The substance now called warfarin was first discovered in the
Warfarin was first discovered in spoiled sweet clover
1920s when American and Canadian cattle started dying from a mysterious bleeding disease. After some medical sleuthing, scientists discovered that the stuff causing the disease came from some fermented sweet clover in the cattle feed.

This mysterious substance prevented vitamin K from forming blood clots, so the cattle would die from minor cuts and abrasions or develop internal bleeding.

It wasn't until 1940 that scientists at the University of Wisconsin isolated the anticoagulant that caused the bleeding and gave it a name: dicoumarol.
Coumarin makes new-mown grass smell sweet

This powerful anticoagulant is produced by a fungus acting on a plant molecule called coumarin. Coumarin is the substance that makes new-mown grass smell sweet. But if the grass is allowed to ferment, rather than dry, the fungus grows and produces dicoumarol.

After World War II, researchers at the University of Wisconsin patented the substance as "Warfarin," a name derived from the acronym WARF: (Wisconsin Alumni Research Foundation) and the suffix "arin" from coumarin.

Warfarin was first registered for use as a rodenticide in the US in 1948.

Rats soon became immune to Warfarin
Apparently it was very effective in killing rodents because it's odorless and tasteless, so the rats and mice would keep coming back for more until enough Warfarin accumulated in their bodies to do them in.

In 1954, Warfarin was approved for medicinal use. But patients have to be carefully monitored to make sure the right balance of Vitamin K is preserved. It can cause skin necrosis and "purple toe syndrome" if the dose is too high. It is risky enough that pregnant women are advised not to take it.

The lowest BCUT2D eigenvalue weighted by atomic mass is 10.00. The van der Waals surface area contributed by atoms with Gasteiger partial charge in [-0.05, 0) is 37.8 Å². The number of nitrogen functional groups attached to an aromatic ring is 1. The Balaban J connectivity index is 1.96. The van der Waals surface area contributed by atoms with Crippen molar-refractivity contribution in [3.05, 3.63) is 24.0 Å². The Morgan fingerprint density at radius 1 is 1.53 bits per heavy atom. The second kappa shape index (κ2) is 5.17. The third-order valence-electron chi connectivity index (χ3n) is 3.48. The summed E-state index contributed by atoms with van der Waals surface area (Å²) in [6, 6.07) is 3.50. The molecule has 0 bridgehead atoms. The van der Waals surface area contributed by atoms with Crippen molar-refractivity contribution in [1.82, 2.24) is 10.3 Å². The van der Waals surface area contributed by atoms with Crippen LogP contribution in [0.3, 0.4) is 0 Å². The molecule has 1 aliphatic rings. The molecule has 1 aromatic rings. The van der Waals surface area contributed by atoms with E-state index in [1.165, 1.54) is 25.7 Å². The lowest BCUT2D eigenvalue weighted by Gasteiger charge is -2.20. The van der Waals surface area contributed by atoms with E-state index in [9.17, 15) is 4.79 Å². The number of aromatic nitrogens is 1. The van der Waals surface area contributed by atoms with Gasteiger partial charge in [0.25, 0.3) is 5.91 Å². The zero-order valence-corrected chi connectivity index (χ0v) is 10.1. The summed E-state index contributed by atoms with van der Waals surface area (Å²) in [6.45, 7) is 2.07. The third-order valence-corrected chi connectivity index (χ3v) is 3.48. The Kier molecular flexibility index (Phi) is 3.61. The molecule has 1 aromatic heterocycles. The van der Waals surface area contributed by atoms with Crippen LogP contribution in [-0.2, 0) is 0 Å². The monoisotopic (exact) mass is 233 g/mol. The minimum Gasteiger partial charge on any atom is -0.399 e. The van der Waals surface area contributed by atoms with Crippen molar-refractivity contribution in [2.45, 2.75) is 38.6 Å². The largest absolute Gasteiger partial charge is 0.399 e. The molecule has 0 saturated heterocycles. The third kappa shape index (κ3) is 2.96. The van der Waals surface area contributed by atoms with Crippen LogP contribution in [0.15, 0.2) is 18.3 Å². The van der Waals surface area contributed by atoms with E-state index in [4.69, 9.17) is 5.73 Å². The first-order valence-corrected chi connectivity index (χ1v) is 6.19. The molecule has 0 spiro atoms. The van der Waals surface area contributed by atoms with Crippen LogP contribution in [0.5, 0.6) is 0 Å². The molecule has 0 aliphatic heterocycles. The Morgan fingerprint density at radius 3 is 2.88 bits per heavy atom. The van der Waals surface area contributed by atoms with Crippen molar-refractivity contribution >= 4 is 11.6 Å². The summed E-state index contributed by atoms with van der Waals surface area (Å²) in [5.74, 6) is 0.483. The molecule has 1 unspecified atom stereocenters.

But it stopped working as a rodenticide because rats developed immunity to it. That led scientists to produce "superwarfarins" brodifacoum, diphenadione, chlorophacinone, and bromadiolone . These superwarfarins are marketed under a number of colorfully named brands like Pestoff, Ratshot, Mouser, Havoc, and the better known D-Con. 

Superwarfarins stay in the body much longer and reduce Vitamin K more quickly, so they are much more lethal. Like warfarin, they can be absorbed through the skin, so people need to use care in handling them.

Both warfarin and superwarfarin can kill humans. The Handbook of Pesticide Toxicology reports that a 32 year old man was murdered by being given warfarin for 13 days. Since the drugs are odorless and tasteless, they are easy to administer, but the killer has to stay around for at least a couple of weeks.

In 1988, two teenaged girls tried to murder their parents using the superwarfarin D-Con. But luckily the parents went for medical help for the symptoms before they succumbed to the poison.
It's not a good idea to add warfarin to your weed.

The American Journal of Hematology reported that some wildly misguided stoners have found that if they mixed superwarfarins like D-Con with their weed, it will extend their high. When they land in the emergency room with mysterious bleeding, they often don't disclose that they've been exposed to surperwarfarins, which makes treatment difficult.

One young Einstein in Utah decided that if smoking rat poison was good, eating it would be even better. He nearly died of the bleeding disorder before he admitted he had been munching on D-Con.
You'd need a lot of these to do in nasty old Aunt Augusta

But most poisoning with warfarin and its cousins is accidental. The good news is that if a person or pet takes it by mistake, they will achieve full recovery if they get to a hospital, where large doses of Vitamin K combat the action of the drug.

To the mystery writer, warfarin and its nastier cousins might provide some interesting plots. If the wealthy, bullying matriarch everybody is hoping will die is already taking warfarin for a medical condition, a little of the colorless, tasteless rat poison in her cocoa might make for the perfect murder. Hmmm.

What about you? Have you read a mystery where warfarin is used as a weapon? Can you think of a good plot for murder by warfarin? 

Here's a list of all the posts in the poison series

Part 25: Yew
Part 26: Toxic Relationships

Enjoy the post? Take a look at some of my books!